After the birth of every child, the mother stays indoors for four days after delivery if the new born is boy, and three days only if the baby is a girl.

At the age of between ten to twelve years of every male child, six teeth from lower jaw are forcefully extracted.  This is the initiation ceremony for the Luo, equivalent to circumcision in other communities. Much as this tooth extraction is more painful than circumcision, other communities like, the Kikuyu look down on the Luos as uncircumcised people.

Grand parents educate the young in community laws and traditions.

Marriage is viewed as a stage of attaining full social status and adulthood.

It all starts with a pre-arranged mock fight between prospective bridegroom’s friends and bride’s friends. Subsequently the bride is “captured” and taken to the bridegroom’s home for  a short while.  Later the bridegroom’s parents visit, the bride’s parents to pay respects and start negotiating and paying dowry.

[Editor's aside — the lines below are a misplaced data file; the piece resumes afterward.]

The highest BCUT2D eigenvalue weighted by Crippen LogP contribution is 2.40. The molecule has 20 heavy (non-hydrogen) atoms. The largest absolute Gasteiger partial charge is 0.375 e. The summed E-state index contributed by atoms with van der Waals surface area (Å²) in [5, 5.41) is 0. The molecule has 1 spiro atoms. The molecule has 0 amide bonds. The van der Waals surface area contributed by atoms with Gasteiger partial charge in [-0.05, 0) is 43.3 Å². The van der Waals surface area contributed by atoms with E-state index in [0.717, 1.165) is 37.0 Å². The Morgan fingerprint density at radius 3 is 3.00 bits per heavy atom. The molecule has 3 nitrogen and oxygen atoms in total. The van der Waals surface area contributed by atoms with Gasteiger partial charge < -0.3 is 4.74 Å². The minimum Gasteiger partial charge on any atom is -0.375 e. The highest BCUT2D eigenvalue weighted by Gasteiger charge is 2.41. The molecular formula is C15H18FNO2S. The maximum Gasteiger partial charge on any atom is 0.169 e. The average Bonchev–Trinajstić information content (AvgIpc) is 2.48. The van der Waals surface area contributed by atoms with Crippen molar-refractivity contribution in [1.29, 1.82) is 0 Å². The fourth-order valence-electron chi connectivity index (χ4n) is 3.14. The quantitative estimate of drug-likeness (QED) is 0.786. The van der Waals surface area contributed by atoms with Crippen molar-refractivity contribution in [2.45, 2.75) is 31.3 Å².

The bride would return to live with her parents, being allowed to visit her husband briefly and only when he delivers more cows to reduce his dowry debt. Once dowry is complete there would be a whole day of celebrations at the bridegroom’s home.  Only then would the bride  go to live permanently with the husband. Upon a husband’s death, his property is shared according to his will. It is believed that to go against the wishes of a dying man would bring bad luck to the family.  Daughters are not entitled to any inheritance.